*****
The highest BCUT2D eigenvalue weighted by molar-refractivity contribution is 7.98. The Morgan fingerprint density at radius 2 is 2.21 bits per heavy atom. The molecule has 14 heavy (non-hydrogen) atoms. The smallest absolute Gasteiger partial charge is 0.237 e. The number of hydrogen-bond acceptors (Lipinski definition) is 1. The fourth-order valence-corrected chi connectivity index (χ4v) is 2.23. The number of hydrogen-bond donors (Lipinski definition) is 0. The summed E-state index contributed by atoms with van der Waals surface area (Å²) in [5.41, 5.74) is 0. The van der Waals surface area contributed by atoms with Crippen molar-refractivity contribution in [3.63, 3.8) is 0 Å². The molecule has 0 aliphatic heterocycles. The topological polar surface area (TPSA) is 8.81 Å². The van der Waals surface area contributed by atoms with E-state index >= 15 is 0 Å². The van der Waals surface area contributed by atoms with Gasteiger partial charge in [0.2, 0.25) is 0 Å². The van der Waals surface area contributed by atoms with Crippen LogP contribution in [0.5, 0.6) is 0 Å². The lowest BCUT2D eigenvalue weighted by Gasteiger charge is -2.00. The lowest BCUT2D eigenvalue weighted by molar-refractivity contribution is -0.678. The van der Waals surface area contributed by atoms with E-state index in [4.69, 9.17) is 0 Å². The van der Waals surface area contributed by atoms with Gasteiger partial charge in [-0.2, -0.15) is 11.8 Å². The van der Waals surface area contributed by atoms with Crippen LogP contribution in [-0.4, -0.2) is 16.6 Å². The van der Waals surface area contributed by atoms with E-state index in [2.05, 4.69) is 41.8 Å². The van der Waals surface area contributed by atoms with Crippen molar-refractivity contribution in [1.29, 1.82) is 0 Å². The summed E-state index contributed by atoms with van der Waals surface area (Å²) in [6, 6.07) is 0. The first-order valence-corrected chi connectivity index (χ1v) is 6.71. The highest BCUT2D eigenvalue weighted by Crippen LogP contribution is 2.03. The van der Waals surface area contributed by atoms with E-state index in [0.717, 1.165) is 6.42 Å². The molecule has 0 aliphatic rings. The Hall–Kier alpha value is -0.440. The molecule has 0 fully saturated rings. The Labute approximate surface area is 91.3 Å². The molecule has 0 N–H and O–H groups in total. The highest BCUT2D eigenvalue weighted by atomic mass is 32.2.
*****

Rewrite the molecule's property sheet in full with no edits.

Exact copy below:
The highest BCUT2D eigenvalue weighted by molar-refractivity contribution is 7.98. The Morgan fingerprint density at radius 2 is 2.21 bits per heavy atom. The molecule has 14 heavy (non-hydrogen) atoms. The smallest absolute Gasteiger partial charge is 0.237 e. The number of hydrogen-bond acceptors (Lipinski definition) is 1. The fourth-order valence-corrected chi connectivity index (χ4v) is 2.23. The number of hydrogen-bond donors (Lipinski definition) is 0. The summed E-state index contributed by atoms with van der Waals surface area (Å²) in [5.41, 5.74) is 0. The van der Waals surface area contributed by atoms with Crippen molar-refractivity contribution in [3.63, 3.8) is 0 Å². The molecule has 0 aliphatic heterocycles. The topological polar surface area (TPSA) is 8.81 Å². The van der Waals surface area contributed by atoms with E-state index >= 15 is 0 Å². The van der Waals surface area contributed by atoms with Gasteiger partial charge in [0.2, 0.25) is 0 Å². The van der Waals surface area contributed by atoms with Crippen LogP contribution in [0.5, 0.6) is 0 Å². The lowest BCUT2D eigenvalue weighted by Gasteiger charge is -2.00. The lowest BCUT2D eigenvalue weighted by molar-refractivity contribution is -0.678. The van der Waals surface area contributed by atoms with E-state index in [4.69, 9.17) is 0 Å². The van der Waals surface area contributed by atoms with Gasteiger partial charge in [-0.2, -0.15) is 11.8 Å². The van der Waals surface area contributed by atoms with Crippen LogP contribution in [-0.4, -0.2) is 16.6 Å². The van der Waals surface area contributed by atoms with E-state index in [2.05, 4.69) is 41.8 Å². The van der Waals surface area contributed by atoms with Crippen molar-refractivity contribution in [1.29, 1.82) is 0 Å². The summed E-state index contributed by atoms with van der Waals surface area (Å²) in [6, 6.07) is 0. The first-order valence-corrected chi connectivity index (χ1v) is 6.71. The highest BCUT2D eigenvalue weighted by Crippen LogP contribution is 2.03. The van der Waals surface area contributed by atoms with E-state index in [0.717, 1.165) is 6.42 Å². The molecule has 0 aliphatic rings. The Hall–Kier alpha value is -0.440. The molecule has 0 fully saturated rings. The Labute approximate surface area is 91.3 Å². The molecule has 0 N–H and O–H groups in total. The highest BCUT2D eigenvalue weighted by atomic mass is 32.2.